Defining Your Memoir, Its Purpose, and Your Intended Reader

You’ve decided you want to write a memoir. This decision can come about for any number of reasons:

  • You may be in pain and want the catharsis that writing about the situation will give you.
  • You may be confused or troubled and want to explore your thoughts and feelings about a situation or relationship in order to resolve it within yourself.
  • You may have learned some life lessons through something you’ve endured and want to share those with others.
  • You may want to immortalize an experience or person by getting something down on paper.
  • You may want to become a writer, and what better way to start than to begin to chronicle your own personal experiences.

I hope you’re ready for the ride of your life, but you may not be as ready as you’d like to think. And that’s okay. Because there’s no way we can prepare for the roller coaster of emotions that writing about our life experiences and relationships can bring up. Even if you’re writing about your backpacking trip in the Himalayas, you’re bound to come up against some unexpected questions and emotions and will then have to explore them. That is both the pain and the joy of memoir writing.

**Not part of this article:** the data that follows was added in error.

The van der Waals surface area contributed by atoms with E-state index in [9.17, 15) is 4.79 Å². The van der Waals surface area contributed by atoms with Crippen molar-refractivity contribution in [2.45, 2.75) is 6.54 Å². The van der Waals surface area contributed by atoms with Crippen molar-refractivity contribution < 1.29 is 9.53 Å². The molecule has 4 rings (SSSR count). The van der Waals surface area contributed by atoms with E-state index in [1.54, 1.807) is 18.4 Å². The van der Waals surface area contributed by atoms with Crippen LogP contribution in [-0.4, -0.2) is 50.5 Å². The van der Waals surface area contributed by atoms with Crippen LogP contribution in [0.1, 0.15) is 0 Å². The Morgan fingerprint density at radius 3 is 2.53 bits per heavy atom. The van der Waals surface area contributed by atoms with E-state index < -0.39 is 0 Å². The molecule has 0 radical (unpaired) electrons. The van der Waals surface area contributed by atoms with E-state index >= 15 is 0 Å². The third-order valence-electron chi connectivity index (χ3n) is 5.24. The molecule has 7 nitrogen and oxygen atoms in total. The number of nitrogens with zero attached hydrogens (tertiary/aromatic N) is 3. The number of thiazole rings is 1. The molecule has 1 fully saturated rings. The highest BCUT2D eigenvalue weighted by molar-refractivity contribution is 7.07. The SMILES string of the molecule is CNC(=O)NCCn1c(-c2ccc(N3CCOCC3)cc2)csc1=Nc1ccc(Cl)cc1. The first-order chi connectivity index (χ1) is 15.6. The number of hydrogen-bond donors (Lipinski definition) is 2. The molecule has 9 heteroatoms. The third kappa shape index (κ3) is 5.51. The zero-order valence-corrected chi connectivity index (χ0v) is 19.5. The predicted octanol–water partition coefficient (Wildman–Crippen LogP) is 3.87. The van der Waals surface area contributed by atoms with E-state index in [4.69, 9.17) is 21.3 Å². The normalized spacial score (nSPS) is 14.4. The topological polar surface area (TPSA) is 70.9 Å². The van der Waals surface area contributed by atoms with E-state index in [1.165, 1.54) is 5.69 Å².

How do you know if you’re ready? Or if you’re not? If you’re not ready, you’re just thinking that you’d like to, sort of, maybe someday write your life story. But if you’re ready, or getting ready, you’ll know because the idea for your story wakes you up in the morning and is the last thing you think about when you go to bed at night. You find yourself thinking about it at odd times of the day. You’re replaying scenes from your life in your head over and over. Your story has you by the gut and it won’t let go.

A warrior, when called to battle, does certain things to prepare. As does a contractor when getting ready to build a house. Or an artist gathering his supplies to create a painting. As a memoir writer, while the writing is a journey and, going in, you can’t know every single thing that’s going to happen ahead of time, there are a few basic pieces of prep work that will give you a bit of direction. At the very least, you want to think about scope, structure, tone, audience, and theme. Oh, and what’s driving you to write this story and write it now.


This partial lecture came from the course Writing the Memoir 101

In this course you will:

  • Explore the types of personal memoirs and decide which type fits your work best
  • Learn how to downplay your writing weaknesses and cultivate your writing strengths
  • Discover which stories and experiences to include in your memoir
  • Create your Cast of Characters and a solid outline to keep your writing on track
  • Write up to 7,000 words of your memoir
  • Get helpful and useful tips from experts

Learn More About our Writing the Memoir 101 Workshop!

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